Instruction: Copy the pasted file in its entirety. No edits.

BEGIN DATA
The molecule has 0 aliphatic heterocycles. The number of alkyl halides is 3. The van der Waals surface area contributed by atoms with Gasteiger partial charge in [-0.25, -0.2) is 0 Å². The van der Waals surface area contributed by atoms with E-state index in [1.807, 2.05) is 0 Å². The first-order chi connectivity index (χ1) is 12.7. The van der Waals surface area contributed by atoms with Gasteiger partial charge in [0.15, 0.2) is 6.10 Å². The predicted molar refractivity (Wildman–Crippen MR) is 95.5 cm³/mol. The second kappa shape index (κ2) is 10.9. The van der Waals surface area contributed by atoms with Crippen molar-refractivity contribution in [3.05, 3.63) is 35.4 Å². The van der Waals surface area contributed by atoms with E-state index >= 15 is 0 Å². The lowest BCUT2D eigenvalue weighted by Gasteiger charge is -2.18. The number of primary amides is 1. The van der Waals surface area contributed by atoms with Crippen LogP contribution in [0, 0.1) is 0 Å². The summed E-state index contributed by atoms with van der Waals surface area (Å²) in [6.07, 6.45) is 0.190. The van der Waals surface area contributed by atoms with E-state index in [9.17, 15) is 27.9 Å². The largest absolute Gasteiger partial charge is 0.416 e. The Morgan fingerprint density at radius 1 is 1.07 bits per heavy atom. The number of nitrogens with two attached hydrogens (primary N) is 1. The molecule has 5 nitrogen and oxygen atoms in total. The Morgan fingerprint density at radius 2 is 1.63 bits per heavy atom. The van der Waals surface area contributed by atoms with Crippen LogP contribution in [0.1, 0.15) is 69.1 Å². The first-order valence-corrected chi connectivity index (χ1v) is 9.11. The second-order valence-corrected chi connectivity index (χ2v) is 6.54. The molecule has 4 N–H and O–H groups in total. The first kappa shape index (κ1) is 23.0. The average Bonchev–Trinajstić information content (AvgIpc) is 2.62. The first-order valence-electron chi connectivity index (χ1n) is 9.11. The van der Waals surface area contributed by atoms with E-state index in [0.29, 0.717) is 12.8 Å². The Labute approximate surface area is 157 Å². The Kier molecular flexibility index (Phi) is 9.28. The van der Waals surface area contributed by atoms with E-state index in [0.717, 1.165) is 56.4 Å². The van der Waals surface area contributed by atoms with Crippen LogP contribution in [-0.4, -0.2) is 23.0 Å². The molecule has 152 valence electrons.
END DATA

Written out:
The molecule has 0 aliphatic heterocycles. The number of alkyl halides is 3. The van der Waals surface area contributed by atoms with Gasteiger partial charge in [-0.25, -0.2) is 0 Å². The van der Waals surface area contributed by atoms with E-state index in [1.807, 2.05) is 0 Å². The first-order chi connectivity index (χ1) is 12.7. The van der Waals surface area contributed by atoms with Gasteiger partial charge in [0.15, 0.2) is 6.10 Å². The predicted molar refractivity (Wildman–Crippen MR) is 95.5 cm³/mol. The second kappa shape index (κ2) is 10.9. The van der Waals surface area contributed by atoms with Crippen molar-refractivity contribution in [3.05, 3.63) is 35.4 Å². The van der Waals surface area contributed by atoms with E-state index >= 15 is 0 Å². The lowest BCUT2D eigenvalue weighted by Gasteiger charge is -2.18. The number of primary amides is 1. The van der Waals surface area contributed by atoms with Crippen LogP contribution in [0, 0.1) is 0 Å². The summed E-state index contributed by atoms with van der Waals surface area (Å²) in [6.07, 6.45) is 0.190. The van der Waals surface area contributed by atoms with E-state index in [9.17, 15) is 27.9 Å². The largest absolute Gasteiger partial charge is 0.416 e. The Morgan fingerprint density at radius 1 is 1.07 bits per heavy atom. The number of nitrogens with two attached hydrogens (primary N) is 1. The molecule has 5 nitrogen and oxygen atoms in total. The Morgan fingerprint density at radius 2 is 1.63 bits per heavy atom. The van der Waals surface area contributed by atoms with Crippen LogP contribution in [0.1, 0.15) is 69.1 Å². The first-order valence-corrected chi connectivity index (χ1v) is 9.11. The second-order valence-corrected chi connectivity index (χ2v) is 6.54. The molecule has 4 N–H and O–H groups in total. The first kappa shape index (κ1) is 23.0. The average Bonchev–Trinajstić information content (AvgIpc) is 2.62. The first-order valence-electron chi connectivity index (χ1n) is 9.11. The van der Waals surface area contributed by atoms with E-state index in [0.29, 0.717) is 12.8 Å². The Labute approximate surface area is 157 Å². The Kier molecular flexibility index (Phi) is 9.28. The van der Waals surface area contributed by atoms with E-state index in [0.717, 1.165) is 56.4 Å². The van der Waals surface area contributed by atoms with Crippen LogP contribution in [-0.4, -0.2) is 23.0 Å². The molecule has 152 valence electrons.